Another tendency in “outsider art” is that the work is usually created with little or no awareness or interest of other trends in art. The main difference between this art and so-called “naïve” or “primitive” art is that naïve or primitive artists remain in the mainstream of art, even if they fail to practice its style. They accept its subject, technique, and values because they hope for public recognition.

James Castle was born deaf in Idaho and never strayed very far from the three farms worked by his family. He chose to never read, write, speak, or sign, preferring to immerse himself in his personal imagery. He spent almost all of his waking time producing his art, and even set up shows in chicken coops or sheds, documenting these “shows” with yet other works of art. Despite the fact that he taught himself how to paint, and used uncommon materials such as spit and soot, many of his interiors are solidly modeled forms. He copied letters or words from books in many of his pieces. He achieved velvety chiaroscuro in the use of spit, and most of his works have an overall gray tonality. Unlike many outsider artists, Castle delighted in showing his work to visitors.

The strength of Castle’s work comes from his dedication to his art. I hesitate to compare his work to any artists in mainstream 20th century art, except to point out that it compares favorably to works by artists such as Dubuffet, Kurt Schwitters (1887-1948), Marcel Duchamp (1887-1968) and some of the artists of the Arte Povera movement in Italy. I personally find his constructions to be some of his most interesting works, where he ingeniously manipulates scraps of cardboard to define form.

I think I prefer the term “visionary art” to describe outsider art. Here’s an excellent museum dedicated to the genre.

The Philadelphia Museum of Art has a large collection of Castle’s work on their website.

Featured Collection: Philadelphia Museum of Art

Tuesday, October 13, 2009

Bamboo Artist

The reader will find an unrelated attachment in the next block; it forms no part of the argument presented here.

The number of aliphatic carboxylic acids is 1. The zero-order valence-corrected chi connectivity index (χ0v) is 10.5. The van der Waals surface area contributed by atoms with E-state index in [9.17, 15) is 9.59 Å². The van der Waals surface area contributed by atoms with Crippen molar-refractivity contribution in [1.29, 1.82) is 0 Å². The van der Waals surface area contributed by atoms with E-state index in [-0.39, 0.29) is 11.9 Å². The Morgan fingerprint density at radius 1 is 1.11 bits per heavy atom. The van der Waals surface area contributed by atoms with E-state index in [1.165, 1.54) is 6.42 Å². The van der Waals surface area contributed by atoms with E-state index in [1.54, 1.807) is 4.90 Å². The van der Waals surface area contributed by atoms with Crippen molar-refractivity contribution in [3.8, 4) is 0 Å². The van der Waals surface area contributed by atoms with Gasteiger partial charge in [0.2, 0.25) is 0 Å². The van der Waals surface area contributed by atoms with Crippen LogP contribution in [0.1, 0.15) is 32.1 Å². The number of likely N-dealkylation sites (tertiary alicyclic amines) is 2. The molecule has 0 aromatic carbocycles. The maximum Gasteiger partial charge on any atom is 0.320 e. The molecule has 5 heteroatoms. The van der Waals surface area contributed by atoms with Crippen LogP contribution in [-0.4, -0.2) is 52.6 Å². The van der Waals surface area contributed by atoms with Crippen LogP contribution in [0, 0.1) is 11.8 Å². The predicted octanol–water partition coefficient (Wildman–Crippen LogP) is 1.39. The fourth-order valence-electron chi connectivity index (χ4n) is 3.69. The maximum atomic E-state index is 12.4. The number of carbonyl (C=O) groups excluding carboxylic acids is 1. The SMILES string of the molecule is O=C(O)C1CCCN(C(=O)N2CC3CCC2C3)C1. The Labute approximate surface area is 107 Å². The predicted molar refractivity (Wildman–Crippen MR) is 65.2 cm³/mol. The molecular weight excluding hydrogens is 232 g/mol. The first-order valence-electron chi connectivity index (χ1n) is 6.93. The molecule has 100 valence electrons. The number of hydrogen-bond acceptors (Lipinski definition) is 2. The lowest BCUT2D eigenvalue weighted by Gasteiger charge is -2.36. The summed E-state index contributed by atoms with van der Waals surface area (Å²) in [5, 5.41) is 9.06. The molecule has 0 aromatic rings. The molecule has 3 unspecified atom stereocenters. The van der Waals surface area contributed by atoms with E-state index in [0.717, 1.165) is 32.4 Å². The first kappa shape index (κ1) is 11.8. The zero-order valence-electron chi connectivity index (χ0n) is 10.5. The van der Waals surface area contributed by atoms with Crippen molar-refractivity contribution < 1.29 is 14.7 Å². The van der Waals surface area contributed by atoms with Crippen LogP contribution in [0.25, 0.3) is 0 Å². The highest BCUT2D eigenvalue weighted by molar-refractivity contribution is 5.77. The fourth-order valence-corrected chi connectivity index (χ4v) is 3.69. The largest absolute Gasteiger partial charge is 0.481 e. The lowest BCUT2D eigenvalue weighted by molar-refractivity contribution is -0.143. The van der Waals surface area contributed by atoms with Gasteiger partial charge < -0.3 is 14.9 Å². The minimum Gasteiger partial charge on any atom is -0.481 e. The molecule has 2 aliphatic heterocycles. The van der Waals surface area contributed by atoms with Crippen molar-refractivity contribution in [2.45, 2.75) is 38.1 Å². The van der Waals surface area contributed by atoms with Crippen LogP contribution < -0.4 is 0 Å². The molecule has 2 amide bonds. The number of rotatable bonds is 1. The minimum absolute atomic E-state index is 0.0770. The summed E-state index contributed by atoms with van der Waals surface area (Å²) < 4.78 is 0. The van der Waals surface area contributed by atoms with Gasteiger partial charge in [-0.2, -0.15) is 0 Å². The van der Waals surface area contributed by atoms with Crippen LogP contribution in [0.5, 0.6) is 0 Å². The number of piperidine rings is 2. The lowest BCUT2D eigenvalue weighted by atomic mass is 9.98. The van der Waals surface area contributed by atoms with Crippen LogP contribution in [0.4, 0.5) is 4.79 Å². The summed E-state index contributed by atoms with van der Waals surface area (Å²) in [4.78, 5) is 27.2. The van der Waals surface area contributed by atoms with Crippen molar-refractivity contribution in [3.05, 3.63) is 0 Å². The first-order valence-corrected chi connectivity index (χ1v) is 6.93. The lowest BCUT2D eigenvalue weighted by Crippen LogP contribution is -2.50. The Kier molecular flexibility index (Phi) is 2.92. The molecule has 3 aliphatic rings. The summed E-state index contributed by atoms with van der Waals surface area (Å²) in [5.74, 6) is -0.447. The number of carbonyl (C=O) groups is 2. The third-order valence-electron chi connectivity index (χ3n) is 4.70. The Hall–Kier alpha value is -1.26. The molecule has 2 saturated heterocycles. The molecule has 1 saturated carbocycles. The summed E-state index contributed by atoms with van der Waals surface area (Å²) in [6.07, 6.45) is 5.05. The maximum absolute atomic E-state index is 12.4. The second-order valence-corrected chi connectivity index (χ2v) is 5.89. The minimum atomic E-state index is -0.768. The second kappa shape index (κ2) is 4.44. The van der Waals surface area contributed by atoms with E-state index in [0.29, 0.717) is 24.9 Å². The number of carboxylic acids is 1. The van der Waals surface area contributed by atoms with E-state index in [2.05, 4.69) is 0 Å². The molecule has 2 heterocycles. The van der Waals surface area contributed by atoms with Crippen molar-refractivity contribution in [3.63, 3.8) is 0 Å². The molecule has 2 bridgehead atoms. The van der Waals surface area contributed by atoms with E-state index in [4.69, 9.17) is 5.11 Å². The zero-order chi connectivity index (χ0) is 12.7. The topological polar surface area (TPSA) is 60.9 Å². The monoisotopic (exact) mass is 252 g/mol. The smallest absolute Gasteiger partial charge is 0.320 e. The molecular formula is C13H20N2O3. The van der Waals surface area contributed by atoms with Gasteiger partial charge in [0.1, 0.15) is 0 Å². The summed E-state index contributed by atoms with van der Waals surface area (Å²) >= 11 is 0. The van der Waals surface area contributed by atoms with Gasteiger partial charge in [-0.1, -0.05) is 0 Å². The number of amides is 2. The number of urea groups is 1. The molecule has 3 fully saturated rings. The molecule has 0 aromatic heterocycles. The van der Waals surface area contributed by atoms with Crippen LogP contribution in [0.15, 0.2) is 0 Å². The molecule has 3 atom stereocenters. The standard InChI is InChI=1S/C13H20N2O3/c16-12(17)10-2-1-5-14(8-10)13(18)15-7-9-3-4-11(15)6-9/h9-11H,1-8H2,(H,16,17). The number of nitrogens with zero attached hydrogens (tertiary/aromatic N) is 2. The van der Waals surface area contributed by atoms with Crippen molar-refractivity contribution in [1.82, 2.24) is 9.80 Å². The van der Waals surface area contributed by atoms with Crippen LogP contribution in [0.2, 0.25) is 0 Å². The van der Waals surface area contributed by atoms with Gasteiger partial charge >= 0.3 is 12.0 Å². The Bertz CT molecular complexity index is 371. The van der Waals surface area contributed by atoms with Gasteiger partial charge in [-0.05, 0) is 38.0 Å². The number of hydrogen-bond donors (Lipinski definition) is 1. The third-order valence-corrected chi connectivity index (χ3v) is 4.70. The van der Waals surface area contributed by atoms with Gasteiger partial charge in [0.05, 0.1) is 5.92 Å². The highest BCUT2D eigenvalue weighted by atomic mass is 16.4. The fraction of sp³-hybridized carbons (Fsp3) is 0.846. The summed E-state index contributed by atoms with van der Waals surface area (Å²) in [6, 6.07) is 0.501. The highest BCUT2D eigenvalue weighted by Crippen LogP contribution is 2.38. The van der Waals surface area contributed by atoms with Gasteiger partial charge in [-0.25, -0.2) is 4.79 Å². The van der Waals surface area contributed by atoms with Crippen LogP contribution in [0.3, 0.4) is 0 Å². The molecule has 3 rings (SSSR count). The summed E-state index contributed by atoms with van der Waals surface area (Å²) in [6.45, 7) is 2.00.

Okay, so I’m having “holy cow” moments more often these days! I came across this fabulous sculpture while scanning new images from the Mint Museum of Art in Charlotte, NC. I never even realized such curvilinear shapes could be achieved with bamboo! What is fascinating is that work stems from the bamboo basket tradition in Japan. (I resisted the urge to use another exclamation point.) This reminds me of the work of the American artist Ed Rossbach who uses all sorts of materials to create vessels and baskets in an endless variety of techniques. Like Rossbach’s work, Ippo’s takes the basketry idiom way beyond utilitarian into sculpture-like pieces of art. Need I reiterate that this is not “craft” but fine art? Also, did you know that bamboo is a species of grass?

Japan has over 600 species of bamboo. Its tensile strength has been compared to steel, and it can be made into just about anything. Bamboo is also edible. The three major species of bamboo in Japan are moso, hotchiku, and madake. Bamboo basketry goes all the way back to the Jomon period in Japan (c3000-200 BCE). Bamboo baskets served a variety of functions in daily life. The appreciation for the aesthetics of woven bamboo textures is evidenced as early as the Yayoi period (c200 BCE-200 CE). Some Yayoi pots were decorated with impressions of bamboo basket patterns.

Over the centuries, the extraordinary craftsmanship and intricate patterns of bamboo basketry have made it a cherished part of such time-honored traditions as the tea ceremony and ikebana (flower arranging), both disciplines considered art forms by the Japanese. Some other uses for bamboo in Japan are archery bows, musical instruments such as shakuhachi (looks similar to a recorder) and flute, chopsticks, tea whisks, and a variety of utensils used in the tea ceremony, furniture, and pipes. In the past couple of decades, bamboo artists have taken the bamboo weaving tradition and extended it into the realm of sculpture.